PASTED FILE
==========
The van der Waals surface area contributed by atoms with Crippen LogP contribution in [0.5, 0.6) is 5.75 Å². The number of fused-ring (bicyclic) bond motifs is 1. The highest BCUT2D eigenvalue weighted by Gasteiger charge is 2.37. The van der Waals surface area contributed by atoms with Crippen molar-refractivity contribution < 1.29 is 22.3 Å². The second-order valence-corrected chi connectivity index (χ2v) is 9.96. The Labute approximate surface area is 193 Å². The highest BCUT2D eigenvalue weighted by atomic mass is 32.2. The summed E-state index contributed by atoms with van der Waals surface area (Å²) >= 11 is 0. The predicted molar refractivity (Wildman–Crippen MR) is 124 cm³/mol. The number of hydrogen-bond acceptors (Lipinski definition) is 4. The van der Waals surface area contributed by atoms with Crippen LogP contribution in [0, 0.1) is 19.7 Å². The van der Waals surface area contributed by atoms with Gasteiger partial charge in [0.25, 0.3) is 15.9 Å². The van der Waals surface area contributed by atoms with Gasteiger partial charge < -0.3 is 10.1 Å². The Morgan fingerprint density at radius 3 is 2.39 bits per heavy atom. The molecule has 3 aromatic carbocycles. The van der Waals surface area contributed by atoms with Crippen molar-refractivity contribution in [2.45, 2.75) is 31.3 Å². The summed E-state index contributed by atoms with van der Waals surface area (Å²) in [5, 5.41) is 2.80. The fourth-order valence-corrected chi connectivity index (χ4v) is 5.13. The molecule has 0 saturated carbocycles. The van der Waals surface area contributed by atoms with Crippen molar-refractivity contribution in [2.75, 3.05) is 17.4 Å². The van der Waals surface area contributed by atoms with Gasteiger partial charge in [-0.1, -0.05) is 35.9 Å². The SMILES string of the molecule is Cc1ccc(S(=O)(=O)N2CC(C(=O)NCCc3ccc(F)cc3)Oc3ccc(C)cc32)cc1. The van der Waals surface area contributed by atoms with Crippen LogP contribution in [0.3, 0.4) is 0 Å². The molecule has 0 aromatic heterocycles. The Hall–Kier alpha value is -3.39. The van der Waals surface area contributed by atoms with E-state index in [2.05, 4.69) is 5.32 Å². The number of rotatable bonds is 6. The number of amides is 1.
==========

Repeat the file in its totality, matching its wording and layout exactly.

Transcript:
The van der Waals surface area contributed by atoms with Crippen LogP contribution in [0.5, 0.6) is 5.75 Å². The number of fused-ring (bicyclic) bond motifs is 1. The highest BCUT2D eigenvalue weighted by Gasteiger charge is 2.37. The van der Waals surface area contributed by atoms with Crippen molar-refractivity contribution < 1.29 is 22.3 Å². The second-order valence-corrected chi connectivity index (χ2v) is 9.96. The Labute approximate surface area is 193 Å². The highest BCUT2D eigenvalue weighted by atomic mass is 32.2. The summed E-state index contributed by atoms with van der Waals surface area (Å²) >= 11 is 0. The predicted molar refractivity (Wildman–Crippen MR) is 124 cm³/mol. The number of hydrogen-bond acceptors (Lipinski definition) is 4. The van der Waals surface area contributed by atoms with Crippen LogP contribution in [0, 0.1) is 19.7 Å². The van der Waals surface area contributed by atoms with Gasteiger partial charge in [0.25, 0.3) is 15.9 Å². The van der Waals surface area contributed by atoms with Gasteiger partial charge < -0.3 is 10.1 Å². The Morgan fingerprint density at radius 3 is 2.39 bits per heavy atom. The molecule has 3 aromatic carbocycles. The van der Waals surface area contributed by atoms with Crippen molar-refractivity contribution in [2.45, 2.75) is 31.3 Å². The summed E-state index contributed by atoms with van der Waals surface area (Å²) in [5, 5.41) is 2.80. The fourth-order valence-corrected chi connectivity index (χ4v) is 5.13. The molecule has 0 saturated carbocycles. The van der Waals surface area contributed by atoms with Crippen molar-refractivity contribution in [2.75, 3.05) is 17.4 Å². The van der Waals surface area contributed by atoms with Gasteiger partial charge in [-0.1, -0.05) is 35.9 Å². The SMILES string of the molecule is Cc1ccc(S(=O)(=O)N2CC(C(=O)NCCc3ccc(F)cc3)Oc3ccc(C)cc32)cc1. The van der Waals surface area contributed by atoms with Crippen LogP contribution in [0.3, 0.4) is 0 Å². The molecule has 0 aromatic heterocycles. The Hall–Kier alpha value is -3.39. The van der Waals surface area contributed by atoms with E-state index in [2.05, 4.69) is 5.32 Å². The number of rotatable bonds is 6. The number of amides is 1.